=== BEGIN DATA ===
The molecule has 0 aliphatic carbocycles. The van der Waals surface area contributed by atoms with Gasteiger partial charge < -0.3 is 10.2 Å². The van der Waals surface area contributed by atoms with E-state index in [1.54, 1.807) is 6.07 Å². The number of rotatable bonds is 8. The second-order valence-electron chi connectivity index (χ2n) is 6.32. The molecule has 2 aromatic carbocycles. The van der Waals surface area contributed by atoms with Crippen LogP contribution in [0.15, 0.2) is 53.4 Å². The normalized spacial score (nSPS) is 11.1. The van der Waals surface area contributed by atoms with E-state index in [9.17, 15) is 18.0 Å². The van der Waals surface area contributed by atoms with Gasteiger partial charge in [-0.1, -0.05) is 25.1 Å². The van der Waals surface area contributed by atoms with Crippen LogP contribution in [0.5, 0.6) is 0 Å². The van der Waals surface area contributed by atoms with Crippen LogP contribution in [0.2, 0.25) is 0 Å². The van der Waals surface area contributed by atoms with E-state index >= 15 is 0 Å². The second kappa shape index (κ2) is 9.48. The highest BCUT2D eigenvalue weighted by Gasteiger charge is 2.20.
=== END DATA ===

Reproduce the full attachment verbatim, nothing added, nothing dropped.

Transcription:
The molecule has 0 aliphatic carbocycles. The van der Waals surface area contributed by atoms with Gasteiger partial charge < -0.3 is 10.2 Å². The van der Waals surface area contributed by atoms with E-state index in [1.54, 1.807) is 6.07 Å². The number of rotatable bonds is 8. The second-order valence-electron chi connectivity index (χ2n) is 6.32. The molecule has 2 aromatic carbocycles. The van der Waals surface area contributed by atoms with Crippen LogP contribution in [0.15, 0.2) is 53.4 Å². The normalized spacial score (nSPS) is 11.1. The van der Waals surface area contributed by atoms with E-state index in [9.17, 15) is 18.0 Å². The van der Waals surface area contributed by atoms with Gasteiger partial charge in [-0.1, -0.05) is 25.1 Å². The van der Waals surface area contributed by atoms with Crippen LogP contribution in [0.5, 0.6) is 0 Å². The van der Waals surface area contributed by atoms with Crippen LogP contribution in [0.2, 0.25) is 0 Å². The van der Waals surface area contributed by atoms with E-state index >= 15 is 0 Å². The second kappa shape index (κ2) is 9.48. The highest BCUT2D eigenvalue weighted by Gasteiger charge is 2.20.